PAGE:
3. Cindy November 21, 2011 at 9:44 pm #

    Peter-what a touching story. I come from a big family and love the closeness we had growing up together. I look forward to seeing my two kids grow together like you and Tad describe.

  4. Christine Anderson November 21, 2011 at 10:24 pm #

    Although my sister and I did not particularly get along when we were younger, I have appreciated navigating my adult years with her. I am attached to her in so many ways. I love my big sister and I couldn’t imagine living wihtout her.

  5. Jaime November 22, 2011 at 3:05 am #

    When I was pregnant with my daughter, I told my son, I was growing him a best friend. It was an amazing communication cycle to have with my son, he was only 1 1/2 or so but he got it. When she came along he was frustrated that she was a baby and could not run around with him. A while later he told me that she could be his friend when she didn’t wear diapers anymore because then she wouldn’t be a baby. Now they have always played pretty nice together but I still see their bond strengthen with every passing week and look forward to growing relationship. If my daughter (2 1/2) gets into something she shouldn’t, starts running off or just needs help, my son (4) is quick to get my attention. The tone in his voice tells me the seriousness of the situation. He is a great brother (if sometimes a pest) and really does look after his sissy, even at this age. It puts a smile on my face knowing that she has him to look after her always. As for me, I am an only child so I have no sibling, unlike my husband who is from a family of 8 (yes 8). And although they are not always in agreement, they have each others back when times get tough. Its something I look forward to helping my own children have something similar.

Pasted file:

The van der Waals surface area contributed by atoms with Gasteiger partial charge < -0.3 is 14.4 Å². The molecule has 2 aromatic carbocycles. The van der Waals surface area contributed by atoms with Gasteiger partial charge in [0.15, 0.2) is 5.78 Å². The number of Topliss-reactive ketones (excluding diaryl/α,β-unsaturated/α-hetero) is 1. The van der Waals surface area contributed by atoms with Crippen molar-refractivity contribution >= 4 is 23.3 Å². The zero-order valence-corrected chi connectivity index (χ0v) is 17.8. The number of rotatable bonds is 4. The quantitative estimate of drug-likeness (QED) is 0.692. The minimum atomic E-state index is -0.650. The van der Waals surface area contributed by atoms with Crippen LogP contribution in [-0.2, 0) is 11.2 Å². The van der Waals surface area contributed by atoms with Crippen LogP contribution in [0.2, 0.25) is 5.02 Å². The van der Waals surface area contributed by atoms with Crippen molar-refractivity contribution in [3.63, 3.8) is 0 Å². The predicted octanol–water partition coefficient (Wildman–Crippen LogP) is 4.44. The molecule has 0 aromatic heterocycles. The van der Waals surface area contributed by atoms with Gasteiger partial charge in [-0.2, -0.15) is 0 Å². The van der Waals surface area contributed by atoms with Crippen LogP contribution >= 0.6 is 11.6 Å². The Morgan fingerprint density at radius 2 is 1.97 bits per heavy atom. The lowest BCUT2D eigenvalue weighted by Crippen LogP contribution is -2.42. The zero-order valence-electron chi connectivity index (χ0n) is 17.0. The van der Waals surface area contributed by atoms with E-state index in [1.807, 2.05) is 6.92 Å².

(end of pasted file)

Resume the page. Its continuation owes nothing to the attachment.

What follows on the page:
6. antidepressant birth injury lawyers December 13, 2011 at 10:19 pm #

    Great article! And its good to hear that your children get along so fine. Me and brother, who is actually one year older than me, never got along that good when we were children. He was always saying he’s older than me and that’s what entitles him to do this or that. He always had the upper hand on me. I was kind of frustrated, but in the end, my parents balanced out the situation. I guess that’s how they tried to give us the same amount of attention…

    • Tad December 14, 2011 at 11:50 am #

      Well, hoping they continue to get along as well. Obviously they’re only now starting to get the idea of what “playing with each other” might mean, so I’m hoping we can play things right to keep that friendship going, instead of having it turn into a rivalry.